The History of Money in America – Class Notes Handout
Money in America
NVFAQ’s – Not Very Frequently Asked Questions
The advent of currency in America is very much tied to the industrial revolution and the growth of trade. It was difficult to trade commodities for the reasons we discussed yesterday. The problem with moving to currency, however, was that it was a new system with few rules and those rules that existed were often vague and untested. The new government needed to establish consistency so that the economy would remain stable. These laws and changes were made over many years. As the US moved to create a national currency there was still the question of worth and stability. The bonds issued by the government to support the new US Notes were ok but many still feared the solvency of the government could be in jeopardy. Americans were still basically simple breed.
How was the use of the dollar originated?
- In the late 1700’s the Spanish had instituted the use of specie known as pesos. The Spanish had long mined the silver in Mexico, melting and creating bullion or ingots, The treasure ships stopped in the West Indies and often fell prey to pirates who spent their stolen treasure in the Southern Colonies.
- The Triangle Trade brought Pesos to America as well, Molasses to Rum To Slaves
- Pesos were known as pieces of eight because they were divided up into parts of eight called bits. The pesos resembled Australian currency called Talers, which the colonists had seen because Australia was also a colony of England, the term became so popular that Franklin and Hamilton decided to name the new currency Dollars,
- The new Dollar was divided by units of 10, not 8, because it was easier.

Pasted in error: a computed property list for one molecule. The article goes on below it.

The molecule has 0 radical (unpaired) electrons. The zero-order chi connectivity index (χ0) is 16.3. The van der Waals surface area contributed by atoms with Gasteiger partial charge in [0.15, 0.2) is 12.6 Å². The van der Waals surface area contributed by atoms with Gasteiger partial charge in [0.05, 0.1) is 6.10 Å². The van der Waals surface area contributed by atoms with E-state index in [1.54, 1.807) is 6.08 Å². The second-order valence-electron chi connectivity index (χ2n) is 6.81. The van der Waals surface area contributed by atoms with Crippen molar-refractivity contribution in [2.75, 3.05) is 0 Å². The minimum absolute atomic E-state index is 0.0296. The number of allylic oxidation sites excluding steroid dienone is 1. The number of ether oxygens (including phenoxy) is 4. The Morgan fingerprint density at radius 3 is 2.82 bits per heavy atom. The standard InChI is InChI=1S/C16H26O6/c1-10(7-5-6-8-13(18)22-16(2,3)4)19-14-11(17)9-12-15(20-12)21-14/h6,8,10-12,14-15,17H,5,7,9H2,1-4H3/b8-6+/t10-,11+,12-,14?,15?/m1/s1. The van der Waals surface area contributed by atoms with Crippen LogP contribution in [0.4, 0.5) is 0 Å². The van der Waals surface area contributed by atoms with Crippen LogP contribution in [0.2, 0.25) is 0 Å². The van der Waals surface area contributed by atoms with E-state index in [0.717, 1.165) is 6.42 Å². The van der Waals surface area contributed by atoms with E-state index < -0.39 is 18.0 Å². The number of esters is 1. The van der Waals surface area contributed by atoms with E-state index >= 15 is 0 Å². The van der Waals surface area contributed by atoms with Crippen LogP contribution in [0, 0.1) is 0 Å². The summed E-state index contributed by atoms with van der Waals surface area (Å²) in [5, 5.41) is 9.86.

How was money first issued in the colonies
- The Constitution in Article 1, section 8 gives Congress the power to deal with money.
- Article 1 section 10 further states that no state shall have these powers but it was basically understood at that time that the government could not print paper money.
If the Federal Government could not print paper money, who could?
- State Banks – Banks chartered by states. These banks printed paper currency , mostly backed by gold or silver. Some banks abused this and printed large amounts of currency to be spent in far away cities. These wildcat banks presented a problem.
What did the federal government do at that time to regulate money?
- Very little. The Bank of the United States, created by Alexander Hamilton and then destroyed by Jackson, acted as a department of the treasury. It had a federal charter and collected fees, taxes and made payments on behalf of the federal government.
What problems arose as result of this lack of supervision?
- By the civil war there were 1,600 different banks issuing over 10,000 different types of currency. Each bank was supposed to base their currency on existing gold or silver reserves but this was often no the case. As a result lists of “bad notes” were circulated and often a person went to buy something and found they had bad currency. This meant that the money they had was now essentially worthless.
When did the Federal government start printing currency?
- When the Civil War began in 1861 the north needed currency so Congress passed a law authorizing the printing of $60 million of demand notes. These were declare legal tender even though they had no gold or silver backing. In 1862 they printed another $150 million. These United States Notes were known commonly as Greenbacks because they were printed green on the front and back.